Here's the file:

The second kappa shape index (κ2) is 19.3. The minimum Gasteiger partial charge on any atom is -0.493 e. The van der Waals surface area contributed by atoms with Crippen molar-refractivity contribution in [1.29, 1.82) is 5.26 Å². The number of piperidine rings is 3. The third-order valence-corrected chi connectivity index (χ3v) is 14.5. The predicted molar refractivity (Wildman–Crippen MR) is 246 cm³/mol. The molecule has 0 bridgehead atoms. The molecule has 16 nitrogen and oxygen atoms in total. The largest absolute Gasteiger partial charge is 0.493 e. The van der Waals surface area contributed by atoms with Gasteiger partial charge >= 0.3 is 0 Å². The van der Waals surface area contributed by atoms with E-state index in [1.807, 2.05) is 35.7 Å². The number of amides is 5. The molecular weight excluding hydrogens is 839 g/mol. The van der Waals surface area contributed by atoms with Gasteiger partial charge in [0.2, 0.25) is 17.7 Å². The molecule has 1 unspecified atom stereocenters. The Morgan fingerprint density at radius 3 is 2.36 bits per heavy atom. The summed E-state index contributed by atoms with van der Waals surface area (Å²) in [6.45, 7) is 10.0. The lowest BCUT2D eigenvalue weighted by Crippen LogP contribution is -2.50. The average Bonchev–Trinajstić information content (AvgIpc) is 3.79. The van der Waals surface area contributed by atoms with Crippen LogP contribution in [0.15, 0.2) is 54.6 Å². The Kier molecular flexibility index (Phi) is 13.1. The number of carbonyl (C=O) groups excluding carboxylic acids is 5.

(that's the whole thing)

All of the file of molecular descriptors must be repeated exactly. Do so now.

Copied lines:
The second kappa shape index (κ2) is 19.3. The minimum Gasteiger partial charge on any atom is -0.493 e. The van der Waals surface area contributed by atoms with Crippen molar-refractivity contribution in [1.29, 1.82) is 5.26 Å². The number of piperidine rings is 3. The third-order valence-corrected chi connectivity index (χ3v) is 14.5. The predicted molar refractivity (Wildman–Crippen MR) is 246 cm³/mol. The molecule has 0 bridgehead atoms. The molecule has 16 nitrogen and oxygen atoms in total. The largest absolute Gasteiger partial charge is 0.493 e. The van der Waals surface area contributed by atoms with Gasteiger partial charge >= 0.3 is 0 Å². The van der Waals surface area contributed by atoms with E-state index in [1.807, 2.05) is 35.7 Å². The number of amides is 5. The molecular weight excluding hydrogens is 839 g/mol. The van der Waals surface area contributed by atoms with Gasteiger partial charge in [0.2, 0.25) is 17.7 Å². The molecule has 1 unspecified atom stereocenters. The Morgan fingerprint density at radius 3 is 2.36 bits per heavy atom. The summed E-state index contributed by atoms with van der Waals surface area (Å²) in [6.45, 7) is 10.0. The lowest BCUT2D eigenvalue weighted by Crippen LogP contribution is -2.50. The average Bonchev–Trinajstić information content (AvgIpc) is 3.79. The van der Waals surface area contributed by atoms with Crippen LogP contribution in [0.15, 0.2) is 54.6 Å². The Kier molecular flexibility index (Phi) is 13.1. The number of carbonyl (C=O) groups excluding carboxylic acids is 5.